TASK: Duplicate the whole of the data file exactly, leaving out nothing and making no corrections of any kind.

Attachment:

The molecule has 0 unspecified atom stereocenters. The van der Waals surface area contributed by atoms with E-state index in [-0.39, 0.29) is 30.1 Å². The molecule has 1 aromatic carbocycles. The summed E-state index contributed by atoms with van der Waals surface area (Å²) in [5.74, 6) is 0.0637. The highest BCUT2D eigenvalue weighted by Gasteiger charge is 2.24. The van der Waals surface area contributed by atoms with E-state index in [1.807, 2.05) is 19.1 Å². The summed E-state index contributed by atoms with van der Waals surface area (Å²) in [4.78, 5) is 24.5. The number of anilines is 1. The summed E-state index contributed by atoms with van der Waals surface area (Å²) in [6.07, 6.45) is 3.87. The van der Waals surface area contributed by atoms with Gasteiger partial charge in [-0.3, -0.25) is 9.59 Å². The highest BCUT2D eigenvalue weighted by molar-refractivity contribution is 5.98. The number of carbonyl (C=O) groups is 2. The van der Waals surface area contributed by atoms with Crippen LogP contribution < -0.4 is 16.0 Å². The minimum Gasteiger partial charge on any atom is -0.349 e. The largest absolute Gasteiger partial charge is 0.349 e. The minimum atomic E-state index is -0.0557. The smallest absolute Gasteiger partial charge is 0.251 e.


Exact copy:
The molecule has 0 unspecified atom stereocenters. The van der Waals surface area contributed by atoms with E-state index in [-0.39, 0.29) is 30.1 Å². The molecule has 1 aromatic carbocycles. The summed E-state index contributed by atoms with van der Waals surface area (Å²) in [5.74, 6) is 0.0637. The highest BCUT2D eigenvalue weighted by Gasteiger charge is 2.24. The van der Waals surface area contributed by atoms with E-state index in [1.807, 2.05) is 19.1 Å². The summed E-state index contributed by atoms with van der Waals surface area (Å²) in [4.78, 5) is 24.5. The number of anilines is 1. The summed E-state index contributed by atoms with van der Waals surface area (Å²) in [6.07, 6.45) is 3.87. The van der Waals surface area contributed by atoms with Gasteiger partial charge in [-0.3, -0.25) is 9.59 Å². The highest BCUT2D eigenvalue weighted by molar-refractivity contribution is 5.98. The number of carbonyl (C=O) groups is 2. The van der Waals surface area contributed by atoms with Crippen LogP contribution < -0.4 is 16.0 Å². The minimum Gasteiger partial charge on any atom is -0.349 e. The largest absolute Gasteiger partial charge is 0.349 e. The minimum atomic E-state index is -0.0557. The smallest absolute Gasteiger partial charge is 0.251 e.